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Remembering our fallen heroes
Remembrance Day is also known as Armistice Day. It marks the day World War I ended in 1918 after more than four years of incessant war, when the Allies and Germany signed the armistice (or peace agreement) at Compiegne in France. The treaty was signed at the 11th hour of the 11th day of the 11th month. Remembrance Day is celebrated to remember those brave hearts that lost their lives on both sides of the Great War. Every year, at 11am, Canadians pause to hold a 2-minute silence to honour all those who have, and continue to serve Canada during times of conflict, warfare, and amity.
The symbol of Remembrance Day is the poppy. These are the flowers that grew on the battlefields of World War I, after the war ended, as described in the poem ‘In Flanders Fields’ written by McCrae in 1915. Sold by the Royal Canadian Legion, you can find poppies across stores and restaurants with donation boxes across Canada as Remembrance Day approaches. Worn by those who contribute to these donations, the money collected from the sale of poppies is used to assist veterans and their families.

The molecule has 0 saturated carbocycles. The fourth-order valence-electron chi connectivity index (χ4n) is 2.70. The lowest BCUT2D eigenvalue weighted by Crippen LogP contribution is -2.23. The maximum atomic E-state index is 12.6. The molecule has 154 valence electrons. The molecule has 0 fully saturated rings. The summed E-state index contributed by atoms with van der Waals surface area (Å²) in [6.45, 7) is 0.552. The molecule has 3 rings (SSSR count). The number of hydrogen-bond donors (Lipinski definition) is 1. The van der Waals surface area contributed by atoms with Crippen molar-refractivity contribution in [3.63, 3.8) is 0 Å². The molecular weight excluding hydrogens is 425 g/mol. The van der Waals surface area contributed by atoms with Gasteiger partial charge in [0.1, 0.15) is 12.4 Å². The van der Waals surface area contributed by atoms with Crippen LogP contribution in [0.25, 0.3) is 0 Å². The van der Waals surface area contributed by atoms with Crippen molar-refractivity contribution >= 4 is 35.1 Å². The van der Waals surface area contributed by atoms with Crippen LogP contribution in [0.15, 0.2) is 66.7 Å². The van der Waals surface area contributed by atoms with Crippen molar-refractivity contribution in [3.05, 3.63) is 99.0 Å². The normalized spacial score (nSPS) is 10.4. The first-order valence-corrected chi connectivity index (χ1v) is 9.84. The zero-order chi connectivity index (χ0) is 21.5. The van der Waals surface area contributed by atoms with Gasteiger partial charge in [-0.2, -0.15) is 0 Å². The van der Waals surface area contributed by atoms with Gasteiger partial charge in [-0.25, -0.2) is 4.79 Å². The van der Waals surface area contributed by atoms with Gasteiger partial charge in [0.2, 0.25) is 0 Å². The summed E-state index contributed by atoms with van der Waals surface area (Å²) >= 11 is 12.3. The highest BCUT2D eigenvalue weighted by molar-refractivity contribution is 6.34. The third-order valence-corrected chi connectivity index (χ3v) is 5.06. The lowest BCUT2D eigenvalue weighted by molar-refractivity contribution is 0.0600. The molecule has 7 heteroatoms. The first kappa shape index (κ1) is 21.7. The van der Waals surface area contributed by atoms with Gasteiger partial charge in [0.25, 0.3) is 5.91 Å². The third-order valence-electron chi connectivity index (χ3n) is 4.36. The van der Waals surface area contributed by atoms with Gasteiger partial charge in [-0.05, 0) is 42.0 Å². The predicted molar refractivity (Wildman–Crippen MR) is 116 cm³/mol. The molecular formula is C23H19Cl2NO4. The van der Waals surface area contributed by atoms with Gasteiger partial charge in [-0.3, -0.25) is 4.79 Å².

In an article posted by Global News, a poll conducted by Historica Canada showed that 71 percent of the respondents will wear a poppy this year, down from 85% last year. While these findings can be attributed to the global pandemic, unfortunately, a large portion of it is attributed to the declining knowledge of military history. Now and into the future, it's important that we keep our history alive in the hearts and minds of our people.
We encourage all our students to have a moment of silent remembrance to reflect on the values that make Canada a global beacon of peace, democracy, and prosperity.